How to Get the Kids’ Rooms Organized

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With schools in the U.S. closing several months before the school year ended — and with it now being summer — it does seem like the kids have been home, like, forever. And their rooms are starting to look like it!

Don’t make their bedrooms a battleground. Instead, grab this opportunity to help your kids organize their rooms and their stuff.

GET DOWN TO KID LEVEL

Look at your child’s room at kids-eye level, and you’ll get a new perspective. Their adult-sized dressers may have drawers that are too heavy for little hands to open, and closet doors are rarely designed for a child’s height.

To help, remove the closet doors and lids from all storage containers and toy boxes. In the closet, lower the clothes rod to your child’s height. Use child-sized hangers, and get baskets to house socks and underwear.

LET THE KIDS PARTICIPATE

Rather than using the bulldozer approach — where Mom or Dad comes through with a big trash bag and indiscriminately cleans up — get the kids involved. Help them survey and divide their things into three categories:

— Use now.

— Want to keep.

— Don’t want anymore.

Try to advise rather than control the situation. Let the kids suggest ways to make a place for everything so everything can be in its place.

GET HOOKED

Hooks are the way to create a place for all kinds of things that can so easily get lost and forgotten at the bottom of a junk drawer. Or forever lost in a big pile in the closet.

Place the hook at the child’s eye level, complete with a label or picture next to it for what belongs on that hook. You’ll be amazed at how quickly your kids begin to identify a hook and its color with the item that belongs on it.

SORT AND STORE

Rather than keeping every toy in their rooms, help the kids separate their toys and put some away in “storage” in another part of the house. Every month or two, swap toys in their room for some toys in storage.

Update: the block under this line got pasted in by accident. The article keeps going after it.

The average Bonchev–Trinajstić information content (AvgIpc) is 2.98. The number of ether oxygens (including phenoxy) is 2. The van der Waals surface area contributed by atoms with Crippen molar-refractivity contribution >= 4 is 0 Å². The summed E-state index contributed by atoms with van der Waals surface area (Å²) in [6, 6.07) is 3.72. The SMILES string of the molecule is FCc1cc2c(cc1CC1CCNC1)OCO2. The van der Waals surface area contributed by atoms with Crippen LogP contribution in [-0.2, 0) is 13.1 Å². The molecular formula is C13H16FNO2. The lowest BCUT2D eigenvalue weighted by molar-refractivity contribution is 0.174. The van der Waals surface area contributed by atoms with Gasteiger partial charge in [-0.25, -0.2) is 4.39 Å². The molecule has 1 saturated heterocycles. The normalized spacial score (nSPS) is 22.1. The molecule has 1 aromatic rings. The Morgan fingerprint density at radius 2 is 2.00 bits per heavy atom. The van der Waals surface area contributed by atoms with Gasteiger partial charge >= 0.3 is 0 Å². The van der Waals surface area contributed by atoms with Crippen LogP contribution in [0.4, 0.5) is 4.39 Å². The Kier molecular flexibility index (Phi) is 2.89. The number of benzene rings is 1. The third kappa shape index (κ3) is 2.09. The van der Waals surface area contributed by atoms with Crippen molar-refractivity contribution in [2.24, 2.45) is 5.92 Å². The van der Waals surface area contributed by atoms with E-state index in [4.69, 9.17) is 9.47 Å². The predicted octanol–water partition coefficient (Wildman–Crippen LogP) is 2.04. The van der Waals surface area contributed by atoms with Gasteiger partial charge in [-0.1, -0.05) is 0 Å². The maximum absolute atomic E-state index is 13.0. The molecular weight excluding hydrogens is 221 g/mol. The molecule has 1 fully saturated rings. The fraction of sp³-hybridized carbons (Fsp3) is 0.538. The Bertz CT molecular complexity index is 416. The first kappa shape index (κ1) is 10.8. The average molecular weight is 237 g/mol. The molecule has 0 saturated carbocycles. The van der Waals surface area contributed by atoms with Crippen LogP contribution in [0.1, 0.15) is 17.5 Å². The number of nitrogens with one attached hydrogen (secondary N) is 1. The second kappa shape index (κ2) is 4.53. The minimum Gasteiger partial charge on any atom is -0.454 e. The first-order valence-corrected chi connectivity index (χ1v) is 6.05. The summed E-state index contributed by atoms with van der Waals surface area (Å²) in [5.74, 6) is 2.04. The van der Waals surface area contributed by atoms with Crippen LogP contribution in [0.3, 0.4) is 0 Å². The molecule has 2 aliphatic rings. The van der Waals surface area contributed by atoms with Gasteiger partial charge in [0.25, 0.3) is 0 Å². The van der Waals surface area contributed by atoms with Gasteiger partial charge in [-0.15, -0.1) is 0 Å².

Once you know what will stay in your child’s room, it’s time to sort according to colors and like items.

Start with the clothes, and then move to the toys and games.

PLASTIC STORAGE BOXES

Clear plastic shoe boxes are great for all the little things like tiny doll clothes, crayons, Legos, CDs and video games. They’re clear, so the kiddos can see what is inside and what is supposed to be in there. They’re also sturdy and just the right size; even when loaded to the top, the kids can lift to take them in and out, quite easily.

Large bins with lids removed work the same way. Store picture books standing upright in a plastic dishpan. Even preschoolers can flip through to find the book they want without pulling down an entire shelf in the process.

Inexpensive cardboard magazine holders (available at an office supply store) are perfect to keep magazines, comic books and other similarly sized papers so they’re neatly stored but easily accessible.

LABEL EVERYTHING

Once you have everything sorted and stored, start labeling. There are lots of ways to create labels. The important thing is that the label means something to the child, regardless of his or her age.

For little ones, cut out pictures that indicate what goes in this box or container. For children who can read, make labels on your computer using big, bold letters that leave no question about what lives on this hook, in this container or on that shelf.

The secret to organizing a child’s room is to make it at least as easy to put something away as it was to get it out. When you involve your child in the process of organizing and making decisions, you can be sure your child will be more eager to learn and exercise his or her organizational skills to keep it that way.

Would you like more information? Go to EverydayCheapskate.com for links and resources for recommended products and services in this column. Mary invites questions, comments and tips at EverydayCheapskate.com, “Ask Mary.” This column will answer questions of general interest, but letters cannot be answered individually. Mary Hunt is the founder of EverydayCheapskate.com, a lifestyle blog, and the author of the book “Debt-Proof Living.”

Photo credit: jadc01 at Pixabay

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